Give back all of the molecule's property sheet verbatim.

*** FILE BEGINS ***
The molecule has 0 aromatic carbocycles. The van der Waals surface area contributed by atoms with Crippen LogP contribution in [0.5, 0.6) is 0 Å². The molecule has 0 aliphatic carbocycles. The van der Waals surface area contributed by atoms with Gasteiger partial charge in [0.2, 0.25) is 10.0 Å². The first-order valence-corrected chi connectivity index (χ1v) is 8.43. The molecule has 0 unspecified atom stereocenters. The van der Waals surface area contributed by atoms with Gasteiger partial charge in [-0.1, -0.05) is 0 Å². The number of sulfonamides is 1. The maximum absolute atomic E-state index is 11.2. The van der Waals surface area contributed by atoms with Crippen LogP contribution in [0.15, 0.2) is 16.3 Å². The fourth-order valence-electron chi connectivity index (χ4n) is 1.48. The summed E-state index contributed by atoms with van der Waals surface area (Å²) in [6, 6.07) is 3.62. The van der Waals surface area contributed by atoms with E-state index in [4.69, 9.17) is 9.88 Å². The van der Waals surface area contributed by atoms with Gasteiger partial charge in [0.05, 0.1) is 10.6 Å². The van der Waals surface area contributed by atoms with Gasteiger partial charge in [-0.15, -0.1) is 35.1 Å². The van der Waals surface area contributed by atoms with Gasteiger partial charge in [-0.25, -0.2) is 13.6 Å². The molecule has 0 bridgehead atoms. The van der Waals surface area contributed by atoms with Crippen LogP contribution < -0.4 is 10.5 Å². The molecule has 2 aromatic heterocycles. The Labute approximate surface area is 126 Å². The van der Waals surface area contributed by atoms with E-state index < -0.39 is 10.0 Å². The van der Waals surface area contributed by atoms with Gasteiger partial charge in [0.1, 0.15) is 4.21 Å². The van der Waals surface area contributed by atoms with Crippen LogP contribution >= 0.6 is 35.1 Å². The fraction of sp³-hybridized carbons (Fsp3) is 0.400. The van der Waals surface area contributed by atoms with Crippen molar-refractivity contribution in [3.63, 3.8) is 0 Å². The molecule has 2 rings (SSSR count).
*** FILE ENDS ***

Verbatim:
The molecule has 0 aromatic carbocycles. The van der Waals surface area contributed by atoms with Crippen LogP contribution in [0.5, 0.6) is 0 Å². The molecule has 0 aliphatic carbocycles. The van der Waals surface area contributed by atoms with Gasteiger partial charge in [0.2, 0.25) is 10.0 Å². The first-order valence-corrected chi connectivity index (χ1v) is 8.43. The molecule has 0 unspecified atom stereocenters. The van der Waals surface area contributed by atoms with Gasteiger partial charge in [-0.1, -0.05) is 0 Å². The number of sulfonamides is 1. The maximum absolute atomic E-state index is 11.2. The van der Waals surface area contributed by atoms with Crippen LogP contribution in [0.15, 0.2) is 16.3 Å². The fourth-order valence-electron chi connectivity index (χ4n) is 1.48. The summed E-state index contributed by atoms with van der Waals surface area (Å²) in [6, 6.07) is 3.62. The van der Waals surface area contributed by atoms with E-state index in [4.69, 9.17) is 9.88 Å². The van der Waals surface area contributed by atoms with Gasteiger partial charge in [0.05, 0.1) is 10.6 Å². The van der Waals surface area contributed by atoms with Gasteiger partial charge in [-0.15, -0.1) is 35.1 Å². The van der Waals surface area contributed by atoms with Gasteiger partial charge in [-0.25, -0.2) is 13.6 Å². The molecule has 0 bridgehead atoms. The van der Waals surface area contributed by atoms with Crippen LogP contribution < -0.4 is 10.5 Å². The molecule has 2 aromatic heterocycles. The Labute approximate surface area is 126 Å². The van der Waals surface area contributed by atoms with E-state index < -0.39 is 10.0 Å². The van der Waals surface area contributed by atoms with Gasteiger partial charge in [0.1, 0.15) is 4.21 Å². The van der Waals surface area contributed by atoms with Crippen LogP contribution >= 0.6 is 35.1 Å². The fraction of sp³-hybridized carbons (Fsp3) is 0.400. The van der Waals surface area contributed by atoms with Crippen molar-refractivity contribution in [3.63, 3.8) is 0 Å². The molecule has 2 rings (SSSR count).